Ocular neuroprotection by siRNA targeting caspase-2

Research output: Contribution to journalArticle


  • H Kalinski
  • Martin Berry
  • M Almasieh
  • H Ashush
  • N Slager
  • A Brafman
  • I Spivak
  • N Prasad
  • I Mett
  • E Shalom
  • E Alpert
  • A Di Polo
  • E Feinstein

Colleges, School and Institutes


Retinal ganglion cell (RGC) loss after optic nerve damage is a hallmark of certain human ophthalmic diseases including ischemic optic neuropathy (ION) and glaucoma. In a rat model of optic nerve transection, in which 80% of RGCs are eliminated within 14 days, caspase-2 was found to be expressed and cleaved (activated) predominantly in RGC. Inhibition of caspase-2 expression by a chemically modified synthetic short interfering ribonucleic acid (siRNA) delivered by intravitreal administration significantly enhanced RGC survival over a period of at least 30 days. This exogenously delivered siRNA could be found in RGC and other types of retinal cells, persisted inside the retina for at least 1 month and mediated sequence-specific RNA interference without inducing an interferon response. Our results indicate that RGC apoptosis induced by optic nerve injury involves activation of caspase-2, and that synthetic siRNAs designed to inhibit expression of caspase-2 represent potential neuroprotective agents for intervention in human diseases involving RGC loss.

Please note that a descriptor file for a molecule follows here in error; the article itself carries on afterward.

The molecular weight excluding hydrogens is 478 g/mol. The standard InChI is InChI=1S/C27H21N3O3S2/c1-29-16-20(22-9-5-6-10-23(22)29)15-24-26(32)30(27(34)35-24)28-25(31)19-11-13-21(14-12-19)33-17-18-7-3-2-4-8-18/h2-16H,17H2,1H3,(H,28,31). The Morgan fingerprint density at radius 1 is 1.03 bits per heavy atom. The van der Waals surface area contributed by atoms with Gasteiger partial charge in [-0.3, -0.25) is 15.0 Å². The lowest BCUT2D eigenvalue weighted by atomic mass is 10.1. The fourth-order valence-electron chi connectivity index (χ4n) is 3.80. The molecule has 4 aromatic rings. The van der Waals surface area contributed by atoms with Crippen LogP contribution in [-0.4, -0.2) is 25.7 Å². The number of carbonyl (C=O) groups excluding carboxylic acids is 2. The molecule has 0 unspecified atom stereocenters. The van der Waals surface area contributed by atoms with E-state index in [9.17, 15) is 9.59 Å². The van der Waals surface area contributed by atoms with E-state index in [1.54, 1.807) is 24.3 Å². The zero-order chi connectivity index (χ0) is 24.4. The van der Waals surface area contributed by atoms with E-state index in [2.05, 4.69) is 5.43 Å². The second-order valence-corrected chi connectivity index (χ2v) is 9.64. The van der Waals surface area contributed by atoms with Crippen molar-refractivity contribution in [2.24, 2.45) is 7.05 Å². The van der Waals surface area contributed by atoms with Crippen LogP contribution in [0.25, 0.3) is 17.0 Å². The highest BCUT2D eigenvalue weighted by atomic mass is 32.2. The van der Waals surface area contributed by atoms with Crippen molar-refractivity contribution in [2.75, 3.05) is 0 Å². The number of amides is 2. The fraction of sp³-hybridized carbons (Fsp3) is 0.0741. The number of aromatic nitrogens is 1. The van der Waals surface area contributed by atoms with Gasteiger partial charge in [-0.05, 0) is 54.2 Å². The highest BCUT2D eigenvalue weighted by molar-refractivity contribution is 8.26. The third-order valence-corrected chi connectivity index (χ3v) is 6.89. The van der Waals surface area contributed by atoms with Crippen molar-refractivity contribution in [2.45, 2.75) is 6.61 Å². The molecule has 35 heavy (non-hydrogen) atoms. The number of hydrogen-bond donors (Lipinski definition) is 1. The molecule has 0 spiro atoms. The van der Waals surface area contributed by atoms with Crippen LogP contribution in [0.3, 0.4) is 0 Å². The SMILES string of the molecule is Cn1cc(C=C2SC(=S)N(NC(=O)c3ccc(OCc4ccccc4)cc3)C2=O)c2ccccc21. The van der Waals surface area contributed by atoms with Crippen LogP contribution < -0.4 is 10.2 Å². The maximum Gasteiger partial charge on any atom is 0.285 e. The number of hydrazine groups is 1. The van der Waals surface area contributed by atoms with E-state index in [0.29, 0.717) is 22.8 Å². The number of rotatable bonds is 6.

Original languageEnglish
Pages (from-to)e173
JournalCell death & disease
Early online date16 Jun 2011
Publication statusPublished - 16 Jun 2011